# Can somebody please explain this continuation in scheme?

I am learning continuations but I can't wrap my head around this code. Why does it go into infinite loop?

``````(let ((cont #f))
(call/cc (lambda (k)
(set! cont k)))
(cont #f))
``````
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barzilay's course? –  Mike Atlas Dec 1 '09 at 3:47
I am taking it but we have not reached there. : ) –  unj2 Dec 2 '09 at 4:45

Line by line:

• we define local variable `cont`
• we call with current continuation some lambda function, that is, we are passing the current continuation to the lambda function as an argument. Current continuation is a function of 1 argument, this argument is then used as a "return value" of `call/cc` (and here is eventually ignored).
• So `k` here signifies everything, that will happen after, in our case something close in sense to `(lambda (call/cc-retval) (let () call/cc-retval (cont #f)))`. We set `cont` value to this continuation. `call/cc` returns.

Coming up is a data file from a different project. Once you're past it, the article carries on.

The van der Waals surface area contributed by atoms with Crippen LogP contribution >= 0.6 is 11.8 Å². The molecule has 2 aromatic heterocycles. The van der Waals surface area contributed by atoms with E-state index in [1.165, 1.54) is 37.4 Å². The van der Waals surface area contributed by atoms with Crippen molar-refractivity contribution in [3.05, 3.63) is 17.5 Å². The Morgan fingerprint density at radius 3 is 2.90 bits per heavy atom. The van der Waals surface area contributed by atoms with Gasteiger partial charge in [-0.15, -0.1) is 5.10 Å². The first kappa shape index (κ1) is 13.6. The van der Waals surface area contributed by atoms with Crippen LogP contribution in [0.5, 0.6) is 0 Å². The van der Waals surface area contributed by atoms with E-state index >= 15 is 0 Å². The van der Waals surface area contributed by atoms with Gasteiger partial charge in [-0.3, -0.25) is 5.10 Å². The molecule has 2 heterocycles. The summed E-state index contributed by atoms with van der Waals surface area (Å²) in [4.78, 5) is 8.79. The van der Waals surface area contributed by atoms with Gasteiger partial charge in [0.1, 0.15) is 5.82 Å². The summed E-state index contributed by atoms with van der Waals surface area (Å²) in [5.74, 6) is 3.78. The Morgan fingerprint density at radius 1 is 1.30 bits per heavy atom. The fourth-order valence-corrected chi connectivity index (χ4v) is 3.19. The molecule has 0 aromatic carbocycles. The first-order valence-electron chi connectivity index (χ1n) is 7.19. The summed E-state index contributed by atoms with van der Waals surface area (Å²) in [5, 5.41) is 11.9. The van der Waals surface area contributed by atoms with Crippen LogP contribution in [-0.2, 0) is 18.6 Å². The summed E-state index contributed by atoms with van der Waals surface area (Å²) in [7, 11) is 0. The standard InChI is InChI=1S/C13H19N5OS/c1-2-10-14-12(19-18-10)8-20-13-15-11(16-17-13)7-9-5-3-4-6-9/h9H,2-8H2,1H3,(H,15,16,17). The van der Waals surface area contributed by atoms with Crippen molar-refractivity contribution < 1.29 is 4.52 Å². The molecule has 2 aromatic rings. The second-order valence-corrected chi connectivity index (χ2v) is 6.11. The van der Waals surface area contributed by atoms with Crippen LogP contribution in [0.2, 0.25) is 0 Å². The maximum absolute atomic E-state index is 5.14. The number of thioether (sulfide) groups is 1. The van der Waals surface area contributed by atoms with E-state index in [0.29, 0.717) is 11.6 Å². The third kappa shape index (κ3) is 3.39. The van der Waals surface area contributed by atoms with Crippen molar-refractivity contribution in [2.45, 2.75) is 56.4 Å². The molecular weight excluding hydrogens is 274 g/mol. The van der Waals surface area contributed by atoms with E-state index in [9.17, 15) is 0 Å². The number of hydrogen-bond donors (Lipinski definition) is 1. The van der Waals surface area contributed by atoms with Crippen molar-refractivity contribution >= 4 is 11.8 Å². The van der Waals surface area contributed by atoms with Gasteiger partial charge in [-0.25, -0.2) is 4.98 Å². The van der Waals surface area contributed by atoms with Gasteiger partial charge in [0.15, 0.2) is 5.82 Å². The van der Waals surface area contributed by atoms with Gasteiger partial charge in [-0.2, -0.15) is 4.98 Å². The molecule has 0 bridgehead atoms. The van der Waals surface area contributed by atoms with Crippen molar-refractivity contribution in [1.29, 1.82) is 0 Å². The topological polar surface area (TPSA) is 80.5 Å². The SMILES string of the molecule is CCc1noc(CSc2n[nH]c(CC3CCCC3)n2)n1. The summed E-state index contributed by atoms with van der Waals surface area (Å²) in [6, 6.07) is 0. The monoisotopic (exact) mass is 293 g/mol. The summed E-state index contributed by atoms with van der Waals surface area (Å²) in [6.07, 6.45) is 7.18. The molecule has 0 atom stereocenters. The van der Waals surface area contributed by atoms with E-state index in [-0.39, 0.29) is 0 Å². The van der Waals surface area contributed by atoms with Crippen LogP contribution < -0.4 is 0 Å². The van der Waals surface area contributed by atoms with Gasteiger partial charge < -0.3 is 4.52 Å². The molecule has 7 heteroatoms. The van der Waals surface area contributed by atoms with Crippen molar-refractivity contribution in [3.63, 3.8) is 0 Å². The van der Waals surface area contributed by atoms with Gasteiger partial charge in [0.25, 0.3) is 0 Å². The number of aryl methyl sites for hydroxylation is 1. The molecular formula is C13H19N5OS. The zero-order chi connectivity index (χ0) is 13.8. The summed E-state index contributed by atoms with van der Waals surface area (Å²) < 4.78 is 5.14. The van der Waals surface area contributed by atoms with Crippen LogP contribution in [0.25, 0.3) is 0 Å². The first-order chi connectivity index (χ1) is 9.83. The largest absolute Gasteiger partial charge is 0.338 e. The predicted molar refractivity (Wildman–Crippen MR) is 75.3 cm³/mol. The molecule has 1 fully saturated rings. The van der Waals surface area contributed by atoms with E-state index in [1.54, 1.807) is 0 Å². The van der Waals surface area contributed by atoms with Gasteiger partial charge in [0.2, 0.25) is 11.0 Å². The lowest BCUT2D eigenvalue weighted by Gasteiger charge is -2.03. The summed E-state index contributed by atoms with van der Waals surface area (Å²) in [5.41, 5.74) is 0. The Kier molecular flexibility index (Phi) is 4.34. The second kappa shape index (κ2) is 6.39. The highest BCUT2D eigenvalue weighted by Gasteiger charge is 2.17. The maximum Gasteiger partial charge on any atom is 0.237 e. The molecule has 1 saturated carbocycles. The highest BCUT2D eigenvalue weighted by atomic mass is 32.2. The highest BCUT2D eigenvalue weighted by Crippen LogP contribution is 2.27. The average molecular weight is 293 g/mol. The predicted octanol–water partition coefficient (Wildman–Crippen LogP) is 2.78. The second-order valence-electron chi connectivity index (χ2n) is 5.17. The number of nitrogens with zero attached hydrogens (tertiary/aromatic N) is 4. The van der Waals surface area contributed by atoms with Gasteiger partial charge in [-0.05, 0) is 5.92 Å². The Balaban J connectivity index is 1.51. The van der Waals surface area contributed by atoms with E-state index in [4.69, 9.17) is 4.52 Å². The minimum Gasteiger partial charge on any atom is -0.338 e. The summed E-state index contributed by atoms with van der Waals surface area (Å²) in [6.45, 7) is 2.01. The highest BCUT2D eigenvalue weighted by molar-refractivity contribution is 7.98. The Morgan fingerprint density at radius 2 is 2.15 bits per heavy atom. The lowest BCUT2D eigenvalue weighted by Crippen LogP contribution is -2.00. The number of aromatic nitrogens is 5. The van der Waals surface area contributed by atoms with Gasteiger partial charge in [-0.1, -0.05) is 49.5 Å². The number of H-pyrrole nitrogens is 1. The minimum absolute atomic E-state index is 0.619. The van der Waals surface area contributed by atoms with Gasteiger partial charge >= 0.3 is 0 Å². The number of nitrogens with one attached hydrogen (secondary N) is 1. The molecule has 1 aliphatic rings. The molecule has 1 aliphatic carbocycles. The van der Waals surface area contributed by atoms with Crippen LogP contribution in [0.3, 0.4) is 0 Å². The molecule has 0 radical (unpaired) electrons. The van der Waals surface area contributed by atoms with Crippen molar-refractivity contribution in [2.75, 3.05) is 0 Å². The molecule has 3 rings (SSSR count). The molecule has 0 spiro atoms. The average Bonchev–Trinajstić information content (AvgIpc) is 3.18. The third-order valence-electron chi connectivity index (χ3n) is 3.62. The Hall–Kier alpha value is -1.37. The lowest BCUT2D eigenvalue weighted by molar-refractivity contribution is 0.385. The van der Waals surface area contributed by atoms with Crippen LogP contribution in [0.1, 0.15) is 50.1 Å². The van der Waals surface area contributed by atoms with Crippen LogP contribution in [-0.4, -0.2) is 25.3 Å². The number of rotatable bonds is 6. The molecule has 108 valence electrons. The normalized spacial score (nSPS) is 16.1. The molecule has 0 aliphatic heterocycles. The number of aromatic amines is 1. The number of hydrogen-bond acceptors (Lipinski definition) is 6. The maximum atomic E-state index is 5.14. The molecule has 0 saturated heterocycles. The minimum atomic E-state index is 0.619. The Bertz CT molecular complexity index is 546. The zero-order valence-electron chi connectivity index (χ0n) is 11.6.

• Since `cont` is now a function which represented the continuation, and it's argument is the "return value of call/cc", we just call that function, the argument gets ignored, and we need to call the `(cont #f)` again.

Thus, what we get eventually is infinite loop.

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What does "#f" mean? –  Chris Conway Dec 1 '09 at 13:52
@chris : false. –  unj2 Dec 1 '09 at 14:35
So in the three uses of cont in the example we have it: (1) being defined as a boolean value #f, (2) being set to a continuation value k, (3) being invoked as a function with a boolean argument #f? –  Chris Conway Dec 1 '09 at 17:56
@Chris. Yup. But the #f is just a dummy value. We could have null or anything because at both times it is ignored. –  unj2 Dec 2 '09 at 4:39